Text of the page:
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To give you a little background, I currently have a website that allows users to upload photos. The website was initially on a GoDaddy shared server, but recent surges in traffic have forced me to explore other options. During peak hours, the site contains 400+ active visitors, which when combined with user uploads, forces the shared server to shut down.

I have a small amount of experience with setting up servers through AWS and attempted to place the website on a c1.medium instance, Amazon Linux. The website along with the MYSQL Database is on the same instance. While I have read that this is in general frowned upon, I have similarly read that moving the database to another instance would not significantly increase speeds. Unfortunately, the c1.medium instance also was unable to support the traffic and I soon received an error Establishing a Database connection. The site does load on occasion, so the problem stems from the traffic load and not an actual problem with the database.

My question is whether the problem revolves solely around MySQL? The database itself when backed up is around 250MB. Is the issue caused by input / output requests to the database? I read posts with people with similar problems in which they stated that installing MySQL 5.6 solved the problem, but also have read that MySQL 5.6 is slower than MySQL 5.5, which is my current version.

After conducting some preliminary research I started to believe that I could resolve the problem by increasing the IPOS of the EBS. Originally I had it set the IPOS as standard, but changed it to Provisioned IOPS and 30x the size of the EBS (i.e., 60GB – 1800 IOPS). This once again appeared to have little impact. Do I need to upgrade my instance? What measures should I be focused on when deciding on the instance? It appears that the cheapest instance with high network performance and EBS optimized would be c3.xlarge. Suggestions?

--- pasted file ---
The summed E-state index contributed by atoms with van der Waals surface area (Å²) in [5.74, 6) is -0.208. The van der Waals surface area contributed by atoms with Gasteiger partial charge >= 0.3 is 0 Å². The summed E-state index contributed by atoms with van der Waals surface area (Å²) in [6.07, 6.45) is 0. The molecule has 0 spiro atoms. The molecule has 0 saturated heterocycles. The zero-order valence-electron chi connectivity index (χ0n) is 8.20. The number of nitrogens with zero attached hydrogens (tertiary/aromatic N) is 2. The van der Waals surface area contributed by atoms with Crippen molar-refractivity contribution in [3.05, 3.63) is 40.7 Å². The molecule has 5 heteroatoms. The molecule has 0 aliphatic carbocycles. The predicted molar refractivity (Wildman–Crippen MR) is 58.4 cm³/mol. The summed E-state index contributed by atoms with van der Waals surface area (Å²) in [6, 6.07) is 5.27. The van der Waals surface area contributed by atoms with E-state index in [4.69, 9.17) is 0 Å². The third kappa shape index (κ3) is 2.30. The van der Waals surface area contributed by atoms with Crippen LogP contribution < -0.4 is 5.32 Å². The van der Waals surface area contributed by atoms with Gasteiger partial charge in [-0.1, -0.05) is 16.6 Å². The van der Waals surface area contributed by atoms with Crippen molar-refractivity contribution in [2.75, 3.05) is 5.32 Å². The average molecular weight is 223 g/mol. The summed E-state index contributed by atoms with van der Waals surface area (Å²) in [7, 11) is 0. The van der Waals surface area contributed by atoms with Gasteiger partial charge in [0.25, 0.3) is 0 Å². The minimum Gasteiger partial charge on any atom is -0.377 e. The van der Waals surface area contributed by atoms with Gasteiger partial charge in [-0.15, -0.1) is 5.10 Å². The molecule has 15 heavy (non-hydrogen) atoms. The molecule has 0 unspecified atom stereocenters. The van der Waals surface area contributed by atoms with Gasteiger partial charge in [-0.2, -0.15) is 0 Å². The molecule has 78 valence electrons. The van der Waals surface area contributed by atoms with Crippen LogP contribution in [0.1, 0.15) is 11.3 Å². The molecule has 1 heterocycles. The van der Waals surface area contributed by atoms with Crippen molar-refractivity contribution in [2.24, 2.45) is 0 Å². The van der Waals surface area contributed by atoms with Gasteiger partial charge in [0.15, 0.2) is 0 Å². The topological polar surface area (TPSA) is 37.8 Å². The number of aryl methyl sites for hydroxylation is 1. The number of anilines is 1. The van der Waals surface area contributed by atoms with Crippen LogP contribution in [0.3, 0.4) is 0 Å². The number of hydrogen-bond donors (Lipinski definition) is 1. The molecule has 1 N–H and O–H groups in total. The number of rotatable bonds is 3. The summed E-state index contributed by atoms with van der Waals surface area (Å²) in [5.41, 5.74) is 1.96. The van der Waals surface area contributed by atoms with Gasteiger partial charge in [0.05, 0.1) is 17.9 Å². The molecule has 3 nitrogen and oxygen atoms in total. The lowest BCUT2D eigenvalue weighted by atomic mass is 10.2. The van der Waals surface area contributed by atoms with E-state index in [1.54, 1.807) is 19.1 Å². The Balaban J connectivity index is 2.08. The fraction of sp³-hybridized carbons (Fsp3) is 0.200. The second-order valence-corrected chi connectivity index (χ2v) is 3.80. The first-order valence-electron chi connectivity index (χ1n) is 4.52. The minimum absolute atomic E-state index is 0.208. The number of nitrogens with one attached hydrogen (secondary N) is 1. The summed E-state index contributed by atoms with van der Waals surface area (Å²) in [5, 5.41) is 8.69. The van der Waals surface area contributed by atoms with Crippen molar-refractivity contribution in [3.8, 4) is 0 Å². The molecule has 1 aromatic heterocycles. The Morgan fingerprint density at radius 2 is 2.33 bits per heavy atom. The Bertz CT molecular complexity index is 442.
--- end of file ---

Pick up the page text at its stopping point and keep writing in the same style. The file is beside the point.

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It's difficult to speculate on your specific problem with this limited info... but you absolutely should run the web and database on separate servers. There is pretty much zero room for debate on that point, because when one peaks in resource usage, the other will be starved, but since they are serving the same load, they will tend to peak together and you have a cascading failure on your hands. –  Michael - sqlbot Jan 18 at 0:12

3 Answers 3

Establishing a Database connection.

You need to establish where the problem is:

  • Is the db swamped/too busy? -- Why? (cpu, disk, memory)
  • is the web server swamped?

It is not clear how to solve. You need to get closer to the core problem. That will guide the next step.

Best is to reproduce the problem on demand, so you can exampine the potential problem areas.

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Once I reproduce the problem, what logs / performance measures should I examine to determine the problem? –  panoramic Jan 18 at 0:00
    
@panoramic Once you repro the problem, you look at what is going on (is cpu pegged, if so, what is sucking cpu, can you connect to db from other tools when web server cannot, etc) –  samsmith Jan 19 at 3:02

The best approach to this would be to have two servers. I'd find a provider that supports internal networking between virtual hosts, so the traffic doesn't route out into the internet from box A and route back in to box B.

Amazon is the big-box provider, but ultimately your current approach won't meet your needs.

The other posters are absolutely right about how mysql and the webserver will be in a tug-of-war for resources. Right off hand i can only think of maybe the possibility that your application isn't properly closing connections.

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I would take a look at the MySQL settings. In my experience the standard my.conf (/etc/mysql) on all distros i used to date is by far not optimized for what you do. Having webservers with a lot of peakload on Amazon myself, i can only advise you to revise the my.conf. My settings on a m1.large: key_buffer = 8G (default 384 MB). Also rise the query_cache_limit and the query_cache_size.

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